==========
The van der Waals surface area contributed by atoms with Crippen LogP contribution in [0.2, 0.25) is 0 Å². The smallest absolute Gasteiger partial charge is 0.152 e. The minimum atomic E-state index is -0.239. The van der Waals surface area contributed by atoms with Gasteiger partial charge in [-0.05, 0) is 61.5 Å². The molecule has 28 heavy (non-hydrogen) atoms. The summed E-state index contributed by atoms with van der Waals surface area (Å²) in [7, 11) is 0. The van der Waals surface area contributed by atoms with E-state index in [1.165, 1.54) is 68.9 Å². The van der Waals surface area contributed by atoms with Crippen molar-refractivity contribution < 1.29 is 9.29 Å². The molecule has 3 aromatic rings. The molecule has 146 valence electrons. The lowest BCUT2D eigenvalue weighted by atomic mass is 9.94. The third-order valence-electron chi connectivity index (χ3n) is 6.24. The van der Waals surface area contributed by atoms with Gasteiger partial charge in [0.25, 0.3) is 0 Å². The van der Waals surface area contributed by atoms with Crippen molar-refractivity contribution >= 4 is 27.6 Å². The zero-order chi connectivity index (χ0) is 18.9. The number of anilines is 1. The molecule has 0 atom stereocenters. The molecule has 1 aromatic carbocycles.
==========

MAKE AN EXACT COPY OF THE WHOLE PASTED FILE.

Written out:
The van der Waals surface area contributed by atoms with Crippen LogP contribution in [0.2, 0.25) is 0 Å². The smallest absolute Gasteiger partial charge is 0.152 e. The minimum atomic E-state index is -0.239. The van der Waals surface area contributed by atoms with Gasteiger partial charge in [-0.05, 0) is 61.5 Å². The molecule has 28 heavy (non-hydrogen) atoms. The summed E-state index contributed by atoms with van der Waals surface area (Å²) in [7, 11) is 0. The van der Waals surface area contributed by atoms with E-state index in [1.165, 1.54) is 68.9 Å². The van der Waals surface area contributed by atoms with Crippen molar-refractivity contribution < 1.29 is 9.29 Å². The molecule has 3 aromatic rings. The molecule has 146 valence electrons. The lowest BCUT2D eigenvalue weighted by atomic mass is 9.94. The third-order valence-electron chi connectivity index (χ3n) is 6.24. The van der Waals surface area contributed by atoms with Gasteiger partial charge in [0.25, 0.3) is 0 Å². The van der Waals surface area contributed by atoms with Crippen molar-refractivity contribution >= 4 is 27.6 Å². The zero-order chi connectivity index (χ0) is 18.9. The number of anilines is 1. The molecule has 0 atom stereocenters. The molecule has 1 aromatic carbocycles.